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UK Department for Environment, Food, and Rural Affairs (Defra)

DEFRA_200The aim of the UK Department for Environment, Food, and Rural Affairs (Defra) in relation to nanomaterials is to ensure that the benefits of nanotechnology can be realised while protecting human health and ecosystems from potential risks.

To date, there exists no nanomaterial-specific regulations within the UK. Defra has been seeking information through a Voluntary Reporting Scheme launched in 2006. However, Because of a low rate of submissions to its reporting program, no new regulations are imminent.

The UK Nanotechnologies Strategy: Small Technologies, Great Opportunities was launched on the 18th March 2010. This Strategy outlines how the UK Government proposed to take action to ensure that everyone in the UK could safely benefit from the societal and economic opportunities that these technologies offer, whilst addressing the challenges that they might present.

In relation to regulation, the strategy outlined that the scope of work on a scheme to succeed the pilot voluntary reporting scheme to include products as well as materials was planned. A working group comprising officials from the Department for Business, Innovation and Skills (BIS), the Department for Environment, Food and Rural Affairs (Defra), the Department of Health (DH), the Food Standards Agency (FSA) and the Health and Safety Executive (HSE) were tasked to develop a proposal.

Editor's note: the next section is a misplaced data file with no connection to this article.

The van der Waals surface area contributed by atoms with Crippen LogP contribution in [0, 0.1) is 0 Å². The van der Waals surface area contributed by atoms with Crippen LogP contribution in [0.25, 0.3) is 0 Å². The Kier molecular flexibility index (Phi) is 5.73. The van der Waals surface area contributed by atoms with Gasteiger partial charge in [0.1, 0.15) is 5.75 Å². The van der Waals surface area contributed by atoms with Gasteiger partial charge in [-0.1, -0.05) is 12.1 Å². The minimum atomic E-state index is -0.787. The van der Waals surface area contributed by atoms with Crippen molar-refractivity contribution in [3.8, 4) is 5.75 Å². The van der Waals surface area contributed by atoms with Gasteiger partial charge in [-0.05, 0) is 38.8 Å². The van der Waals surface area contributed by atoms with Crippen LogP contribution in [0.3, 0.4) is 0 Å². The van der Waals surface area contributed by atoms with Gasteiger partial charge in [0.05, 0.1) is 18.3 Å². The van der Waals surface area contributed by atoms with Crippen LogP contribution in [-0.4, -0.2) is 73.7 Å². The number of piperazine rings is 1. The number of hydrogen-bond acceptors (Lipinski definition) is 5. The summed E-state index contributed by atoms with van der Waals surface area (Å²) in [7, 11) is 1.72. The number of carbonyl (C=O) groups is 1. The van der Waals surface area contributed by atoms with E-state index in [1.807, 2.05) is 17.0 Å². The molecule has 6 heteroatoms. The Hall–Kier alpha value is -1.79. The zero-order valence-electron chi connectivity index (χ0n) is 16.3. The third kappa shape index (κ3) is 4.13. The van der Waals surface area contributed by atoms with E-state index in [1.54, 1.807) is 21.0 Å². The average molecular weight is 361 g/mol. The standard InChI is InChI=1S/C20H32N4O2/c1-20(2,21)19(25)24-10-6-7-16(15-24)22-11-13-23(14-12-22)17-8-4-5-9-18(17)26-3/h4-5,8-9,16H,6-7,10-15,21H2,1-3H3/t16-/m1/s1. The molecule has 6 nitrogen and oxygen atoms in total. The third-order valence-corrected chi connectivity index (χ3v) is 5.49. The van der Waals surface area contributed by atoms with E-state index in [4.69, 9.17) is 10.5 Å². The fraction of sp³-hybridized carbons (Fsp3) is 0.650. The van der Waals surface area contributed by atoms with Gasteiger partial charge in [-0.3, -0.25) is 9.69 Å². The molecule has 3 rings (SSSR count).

In addition, the strategy pledged to monitor the success of implementation of amendments to novel foods and cosmetics directives with respect to nanomaterials and will influence changes made to the Registration, Evaluation, Authorisation and Restriction of Chemicals Regulation (REACH) in order to ensure that nanomaterials are robustly covered within the regulatory framework. To compliment this, horizon scanning and monitoring will be performed by the Medicines and Healthcare Products Regulatory Agency (MHRA), FSA and HSE to detect necessity for amendments to legislation in the future.

Further information can be found on the Defra website.

Did you know?

100 nm is the size below which the EU recommendation of the definition of nanomaterials applies.